- Ellen Rathbone

7/23 - Troy, HRM 151.5: Swimming near the very urbanized mouth of the Poesten Kill this rainy morning was a bird I associate with winter on the Hudson and summer on Catskill and Adirondack Mountain rivers - a male common merganser in what looked like eclipse plumage.
- Steve Stanne

7/24 - Tivoli North Bay, HRM 100.5: We were seining for our fish monitoring project in the tidal mouth of Stony Creek. We caught three small (1.5 inch) shiny, laterally compressed fish that we immediately thought had to be blueback herring. Closer examination, however, showed that they were young gizzard shad. These are the first very small gizzard shad we have seen in the Tivoli Bays. They seem to be pretty scarce in this part of the river.
- Bob Schmidt, Ira Shadis, Erin Swift

7/24 - Ulster Park, HRM 87: We heard our first katydid-did-did of the season. They seem to come earlier every year.
- Bill Drakert

7/24 - Putnam Valley, HRM 55.5: I recently read that the common nighthawk is in decline. I'm pleased to report that I've been hearing its somewhat unappealing, monosyllabic call, as I did last summer. The call gets my attention just as the western sky is getting dark. From what I hear of its calling, the bird moves around quite a bit, perhaps within 5-6 acres, actively gathering insects. Its night noise is much less annoying than that of the whip-poor-will that seems to just do serious bird-blab from one perch. Does it expect to attract insects (as well as a mate) with such vocalization?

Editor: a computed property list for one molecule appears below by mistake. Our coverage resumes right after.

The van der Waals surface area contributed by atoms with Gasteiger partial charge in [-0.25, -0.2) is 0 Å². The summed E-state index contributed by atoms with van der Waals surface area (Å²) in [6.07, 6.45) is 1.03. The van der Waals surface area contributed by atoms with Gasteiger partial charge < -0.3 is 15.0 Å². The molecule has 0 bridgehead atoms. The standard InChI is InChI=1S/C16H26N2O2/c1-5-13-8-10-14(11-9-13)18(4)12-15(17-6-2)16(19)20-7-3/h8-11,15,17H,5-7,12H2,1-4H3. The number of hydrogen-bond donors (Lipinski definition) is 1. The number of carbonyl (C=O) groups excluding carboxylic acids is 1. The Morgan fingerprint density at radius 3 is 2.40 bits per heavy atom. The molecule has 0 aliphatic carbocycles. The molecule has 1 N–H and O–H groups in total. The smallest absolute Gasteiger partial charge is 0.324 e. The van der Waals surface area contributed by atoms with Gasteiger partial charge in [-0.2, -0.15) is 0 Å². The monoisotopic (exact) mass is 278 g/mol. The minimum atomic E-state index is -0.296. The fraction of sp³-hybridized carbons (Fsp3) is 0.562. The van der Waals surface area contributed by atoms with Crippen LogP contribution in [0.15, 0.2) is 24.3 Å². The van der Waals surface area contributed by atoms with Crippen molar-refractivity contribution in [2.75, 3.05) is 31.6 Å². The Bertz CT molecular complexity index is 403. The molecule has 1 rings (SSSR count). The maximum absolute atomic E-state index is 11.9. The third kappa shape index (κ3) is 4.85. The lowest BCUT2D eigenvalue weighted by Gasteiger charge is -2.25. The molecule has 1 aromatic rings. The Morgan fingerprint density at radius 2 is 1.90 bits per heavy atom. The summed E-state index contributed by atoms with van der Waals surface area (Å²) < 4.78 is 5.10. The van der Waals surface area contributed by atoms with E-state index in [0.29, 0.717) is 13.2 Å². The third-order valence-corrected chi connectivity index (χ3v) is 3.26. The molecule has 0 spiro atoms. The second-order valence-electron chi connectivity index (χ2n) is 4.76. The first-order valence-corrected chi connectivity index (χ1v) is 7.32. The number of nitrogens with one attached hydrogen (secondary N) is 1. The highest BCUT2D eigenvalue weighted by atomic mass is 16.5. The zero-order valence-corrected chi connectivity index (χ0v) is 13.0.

- Nancy P. Durr

[Regarding my July 10 entry, I have not seen the long-tailed weasel again and, upon further consideration, I don't think the chipmunk population is down. Nancy P. Durr.]

7/24 - Brooklyn, New York City: Another public seining program provided by the Brooklyn Bridge Park Conservancy, the Hudson River Estuary Program, and The Coastal Marine Resource Center attracted 80 children and adults to gather under the Manhattan Bridge in Brooklyn Bridge Park on the East River. The catch included Atlantic tomcod, several young winter flounder, northern pipefish, bluefish, numerous Atlantic silversides, shrimp (Palaemontes species, Crangon septemspinosa) comb jellies, moon jellies, lion's mane jellyfish, blue crabs, and a lady crab. Nancy Webster mentioned that after the last Brooklyn seining program in June she had the opportunity to seine at Pawley's Island in South Carolina. Apparently the catch there was less diverse and a little disappointing in comparison to the diversity of the East River, a comparison that might surprise some people.